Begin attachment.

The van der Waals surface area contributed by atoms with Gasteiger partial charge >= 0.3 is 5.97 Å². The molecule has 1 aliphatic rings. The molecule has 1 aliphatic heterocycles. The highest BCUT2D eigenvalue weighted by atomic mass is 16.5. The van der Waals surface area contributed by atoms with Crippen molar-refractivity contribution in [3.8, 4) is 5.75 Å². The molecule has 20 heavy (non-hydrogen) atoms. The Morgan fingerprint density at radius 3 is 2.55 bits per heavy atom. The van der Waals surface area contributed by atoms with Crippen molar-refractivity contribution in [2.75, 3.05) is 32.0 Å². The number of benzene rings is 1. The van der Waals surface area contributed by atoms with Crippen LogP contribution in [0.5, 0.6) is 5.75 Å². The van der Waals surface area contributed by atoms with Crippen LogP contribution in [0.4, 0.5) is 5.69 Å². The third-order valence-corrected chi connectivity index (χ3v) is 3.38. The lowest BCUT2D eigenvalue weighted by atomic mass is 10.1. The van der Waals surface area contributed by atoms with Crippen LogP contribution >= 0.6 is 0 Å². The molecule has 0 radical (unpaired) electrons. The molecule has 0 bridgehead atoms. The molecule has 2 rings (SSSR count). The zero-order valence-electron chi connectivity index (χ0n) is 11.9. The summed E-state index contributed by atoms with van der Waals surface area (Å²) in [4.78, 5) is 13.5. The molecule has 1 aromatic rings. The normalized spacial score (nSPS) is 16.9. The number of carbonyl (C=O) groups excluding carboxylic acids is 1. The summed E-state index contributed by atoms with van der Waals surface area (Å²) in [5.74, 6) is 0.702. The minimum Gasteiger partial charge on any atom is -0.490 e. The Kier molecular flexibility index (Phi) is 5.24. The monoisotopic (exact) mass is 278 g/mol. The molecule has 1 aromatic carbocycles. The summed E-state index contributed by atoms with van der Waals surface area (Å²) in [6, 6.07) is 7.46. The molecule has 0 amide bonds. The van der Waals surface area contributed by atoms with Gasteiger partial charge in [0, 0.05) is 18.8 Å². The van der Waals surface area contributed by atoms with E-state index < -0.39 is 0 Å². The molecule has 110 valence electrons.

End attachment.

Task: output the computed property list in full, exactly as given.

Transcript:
The van der Waals surface area contributed by atoms with Gasteiger partial charge >= 0.3 is 5.97 Å². The molecule has 1 aliphatic rings. The molecule has 1 aliphatic heterocycles. The highest BCUT2D eigenvalue weighted by atomic mass is 16.5. The van der Waals surface area contributed by atoms with Crippen molar-refractivity contribution in [3.8, 4) is 5.75 Å². The molecule has 20 heavy (non-hydrogen) atoms. The Morgan fingerprint density at radius 3 is 2.55 bits per heavy atom. The van der Waals surface area contributed by atoms with Crippen molar-refractivity contribution in [2.75, 3.05) is 32.0 Å². The number of benzene rings is 1. The van der Waals surface area contributed by atoms with Crippen LogP contribution in [0.5, 0.6) is 5.75 Å². The van der Waals surface area contributed by atoms with Crippen LogP contribution in [0.4, 0.5) is 5.69 Å². The third-order valence-corrected chi connectivity index (χ3v) is 3.38. The lowest BCUT2D eigenvalue weighted by atomic mass is 10.1. The van der Waals surface area contributed by atoms with Crippen LogP contribution >= 0.6 is 0 Å². The molecule has 0 radical (unpaired) electrons. The molecule has 0 bridgehead atoms. The molecule has 2 rings (SSSR count). The zero-order valence-electron chi connectivity index (χ0n) is 11.9. The summed E-state index contributed by atoms with van der Waals surface area (Å²) in [4.78, 5) is 13.5. The molecule has 1 aromatic rings. The normalized spacial score (nSPS) is 16.9. The number of carbonyl (C=O) groups excluding carboxylic acids is 1. The summed E-state index contributed by atoms with van der Waals surface area (Å²) in [5.74, 6) is 0.702. The minimum Gasteiger partial charge on any atom is -0.490 e. The Kier molecular flexibility index (Phi) is 5.24. The monoisotopic (exact) mass is 278 g/mol. The molecule has 1 aromatic carbocycles. The summed E-state index contributed by atoms with van der Waals surface area (Å²) in [6, 6.07) is 7.46. The molecule has 0 amide bonds. The van der Waals surface area contributed by atoms with Gasteiger partial charge in [0, 0.05) is 18.8 Å². The van der Waals surface area contributed by atoms with E-state index < -0.39 is 0 Å². The molecule has 110 valence electrons.